Read More
6
Nov
2023

Think Clinical Trials Are Working OK? Ask a Cancer Patient

I can’t stop thinking about a recent series of poignant blog posts, written by an emergency room physician affiliated with the Mayo Clinic. Her husband has been battling a terrible cancer – recurrent/metastatic head and neck squamous cell carcinoma.  Given what she does for a living, the author, Dr. Bess Stillman, is about as well-positioned to be a savvy patient...
Read More
11
Sep
2023

Sterile Information: Early Forecasting Not The Answer To R&D Productivity Woes

Two recent Wall Street Journal deep-dives nicely bookend a critical, and unresolved, tension faced by large pharmaceutical companies: how can their R&D organizations discover, develop, and deliver the new medicines patients await, and the growth and return on investment that shareholders demand? Early this year, I discussed an April 2023 profile of Lilly by journalist Peter Loftus, who described how the company, led by a physician-scientist...
Read More
31
Jul
2023

Lessons For Biopharma from a Healthcare AI Pioneer

As drug developers consider how to leverage AI and other emerging digital and data technologies, they look to related businesses, such as healthcare systems, for lessons and learning.    We would be hard-pressed to find a better guide to AI in healthcare than Ziad Obermeyer, an emergency room physician and health science researcher at the University of California-Berkeley. His research...
Read More
17
Jun
2023

Learning From History How to Think About the Technology of the Moment

Generative AI, the transformative technology of the moment, exploded onto the scene with the arrival in late 2022 of chatGPT, an AI-powered chatbot developed by the company OpenAI.  After only five days, a million users had tried the app; after two months: 100 million, the fastest growth ever seen for a consumer application. TikTok, the previous record holder, took nine...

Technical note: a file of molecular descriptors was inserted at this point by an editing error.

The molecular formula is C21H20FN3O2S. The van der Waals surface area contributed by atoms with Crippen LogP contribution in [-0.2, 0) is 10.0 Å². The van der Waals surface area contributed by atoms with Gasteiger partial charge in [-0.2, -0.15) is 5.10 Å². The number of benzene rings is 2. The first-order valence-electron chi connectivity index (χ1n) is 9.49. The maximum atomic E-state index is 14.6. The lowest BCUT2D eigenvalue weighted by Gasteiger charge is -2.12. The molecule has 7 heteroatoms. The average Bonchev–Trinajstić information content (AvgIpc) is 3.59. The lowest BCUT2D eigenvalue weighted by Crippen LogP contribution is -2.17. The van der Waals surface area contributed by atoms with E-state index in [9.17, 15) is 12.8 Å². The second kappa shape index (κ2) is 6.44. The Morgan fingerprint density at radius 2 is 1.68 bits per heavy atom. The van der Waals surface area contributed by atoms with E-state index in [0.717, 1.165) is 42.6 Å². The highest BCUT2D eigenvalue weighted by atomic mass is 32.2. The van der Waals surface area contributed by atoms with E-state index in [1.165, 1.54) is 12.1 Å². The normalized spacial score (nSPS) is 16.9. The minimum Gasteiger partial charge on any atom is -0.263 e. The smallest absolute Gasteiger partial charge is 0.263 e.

Read More
4
Jun
2023

Pharma R&D Execs Offer Extravagant Expectations for AI But Few Proof Points

As the excitement around generative AI sweeps across the globe, biopharma R&D groups (like most everyone else) are actively trying to figure out how to leverage this powerful but nascent technology effectively, and in a responsible fashion. In separate conversations, two prominent pharma R&D executives recently sat down with savvy healthtech VCs to discuss how generative AI specifically, and emerging...
Read More
21
May
2023

Big, If True: Opportunities and Obstacles Facing AI (Plus: Summer Reading)

Today, we’ll begin with a consideration of the promise for AI some experts see in healthcare and biopharma. Next, we’ll look at some of the obstacles – some technical, some organizational – and re-visit the eternal “data parasite” debate. Finally, we’ll conclude with a few suggestions for summer reading. The AI Opportunity: Elevating Healthcare for All Earlier this month, I...
Read More
15
May
2023

Biopharma Innovation – Beyond The Breathless Headlines

Biopharma relies on innovation to stay in business. Success depends on our collective ability to discover, develop, and deliver new products that cure or meaningfully mitigate disease over and over again. Patents allow for innovators to be rewarded, for a while. When patents expire, allowing us to purchase powerful generic medications like atorvastatin for pennies, manufacturers must come up with...
Read More
8
Apr
2023

Tech, Pharma, and the Uneven Distribution of the AI-Enabled Future

The worlds of technology and entrepreneurship are captivated by recent advances in generative AI and large language models (LLMs).  The arrival of ChatGPT, developed by OpenAI (a startup partnered with Microsoft), caused Google to declare a “Code Red,” akin to “pulling the fire alarm,” the New York Times explained. The latest class of startups at Y Combinator are reportedly flocking...
Read More
1 2 3 6